Porsche 911 GT2 RS - From 444 to 700 Horsepower
A history of GT2 drivetrainsby Ciprian Florea, on
Porsche has been offering high-performance versions of the 911 since the early 1970s, with the most iconic model being the Carrera 2.7 RS. But once the Germans adopted turbocharging, the traditional RS stepped down, making room for a new range-topping sports car, the 911 GT2. First introduced in 1993, the GT2 is now in its fourth generation, which is based on the 991.2 model. It’s faster, more powerful, and more aerodynamic than its predecessor, while also boasting more technology than ever. Thenew GT2 RS is a massive departure from the first GT2 from more than two decades ago under the skin, and we’re going to look at those changes in a drivetrain comparison for all four generations.
The GT2 was born out of the 993-generation 911 as a homologation vehicle for motorsport purpose. Built to meet GT2 class regulations, the road cars were named accordingly and the nameplate survived to this day. The first GT2 was discontinued in 1998, but Porsche revived the badge in 2002 for the 996 model. After three years, it was again discontinued, only to return as the 997 GT2 in 2008. The 997 was also the first GT2 to get an RS designation, which was offered in very limited numbers from 2010 to 2012. Come 2017 and the GT2 returns to the market as an RS model only. Since 1993, the drivetrain not only swapped air-cooled for water-cooled engines, but also gained more displacement a lot more power. Let’s find out more about that below.
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The Original GT2
Output was rated at 444 horsepower and 432 pound-feet of torque, which made it as powerful as the range-topping Turbo S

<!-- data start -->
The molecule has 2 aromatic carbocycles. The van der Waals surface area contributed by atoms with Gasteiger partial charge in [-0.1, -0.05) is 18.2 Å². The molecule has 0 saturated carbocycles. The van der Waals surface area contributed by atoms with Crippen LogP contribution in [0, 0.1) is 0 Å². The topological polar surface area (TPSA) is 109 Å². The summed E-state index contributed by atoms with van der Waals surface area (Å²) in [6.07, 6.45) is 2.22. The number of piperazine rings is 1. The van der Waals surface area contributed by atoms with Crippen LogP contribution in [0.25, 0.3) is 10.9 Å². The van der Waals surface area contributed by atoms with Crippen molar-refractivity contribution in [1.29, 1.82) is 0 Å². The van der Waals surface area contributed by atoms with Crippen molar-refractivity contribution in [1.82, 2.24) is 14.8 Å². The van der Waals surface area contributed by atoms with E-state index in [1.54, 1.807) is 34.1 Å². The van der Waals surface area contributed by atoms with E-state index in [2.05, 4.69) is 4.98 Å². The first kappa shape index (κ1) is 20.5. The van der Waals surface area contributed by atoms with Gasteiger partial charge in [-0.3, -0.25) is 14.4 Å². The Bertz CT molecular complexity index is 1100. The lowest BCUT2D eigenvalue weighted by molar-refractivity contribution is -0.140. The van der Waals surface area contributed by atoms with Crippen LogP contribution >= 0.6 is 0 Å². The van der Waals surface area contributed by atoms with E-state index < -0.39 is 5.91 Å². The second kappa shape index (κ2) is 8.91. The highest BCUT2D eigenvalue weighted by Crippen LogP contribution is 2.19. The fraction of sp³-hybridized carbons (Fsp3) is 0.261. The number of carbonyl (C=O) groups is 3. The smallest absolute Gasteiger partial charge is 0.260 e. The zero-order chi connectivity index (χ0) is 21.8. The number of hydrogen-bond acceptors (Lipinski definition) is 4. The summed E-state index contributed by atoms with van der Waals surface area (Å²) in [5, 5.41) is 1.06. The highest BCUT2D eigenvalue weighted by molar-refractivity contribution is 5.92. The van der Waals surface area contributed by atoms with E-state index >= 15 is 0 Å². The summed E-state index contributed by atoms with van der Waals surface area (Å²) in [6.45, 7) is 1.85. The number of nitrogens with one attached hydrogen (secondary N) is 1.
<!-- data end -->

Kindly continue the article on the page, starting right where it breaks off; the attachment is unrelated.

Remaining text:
The 993-gen GT2 is famous for not only being the first GT2 ever, but also for being the only GT2 to use an air-cooled engine. The mill in question was a twin-turbo, 3.6-liter flat-six that Porsche also offered in the standard turbo models, but with certain revisions for the more extreme GT2. Output was rated at 444 horsepower and 432 pound-feet of torque, which made it as powerful as the range-topping Turbo S.
The transmission was a six-speed manual, with no option for an automatic, which weren’t as popular as they are today. Charging from 0 to 60 mph took 3.8 seconds, while top speed was estimated at 187 mph. Interestingly enough, the track-prepped GT2 was a tenth-second slower than the Turbo S. But needless to say, it was way more capable at the race track and became a legend the moment it was launched.
Switch to Water Cooling
The 0-to-60 mph sprint was now achieved in 3.6 seconds, two tenths quicker, while top speed jumped from 187 to 198 mph
In 1999, the 993-generation sports car was replaced with the new 996, which also brought a redesigned GT2 in 2002, four years after the first version was discontinued. On top of the new design, which was evolutionary, the 996 GT2 was no longer a homologation car. With Porsche having abandoned the GT2 class in favor of the GT3 category, thus focusing on the new, naturally aspirated 911 GT3, the GT2 was developed primarily as a road car.
The engine was still a 3.6-liter flat-six, but most of the internals were new, while water cooling was introduced instead of air cooling. Output was originally rated at 456 horsepower, not much of an improvement over the previous car, but it was later increased to 476 horses and 470 pound-feet of torque. Obviously, the extra oomph and the redesigned chassis and body brought some performance improvements. The 0-to-60 mph sprint was now achieved in 3.6 seconds, two tenths quicker, while top speed jumped from 187 to 198 mph. The transmission was also a six-speed manual, but with revised internals and optimized shifting. The 996 GT2 remained in production for three years, which makes it the most short-lived GT2 for the first three generations.
First GT2 RS and 600+ Horsepower Ratings
Announced to German dealers in Leipzich, it was conceived as a skunk-works effort in order to beat Nissan GT-R's record at the Nurburgring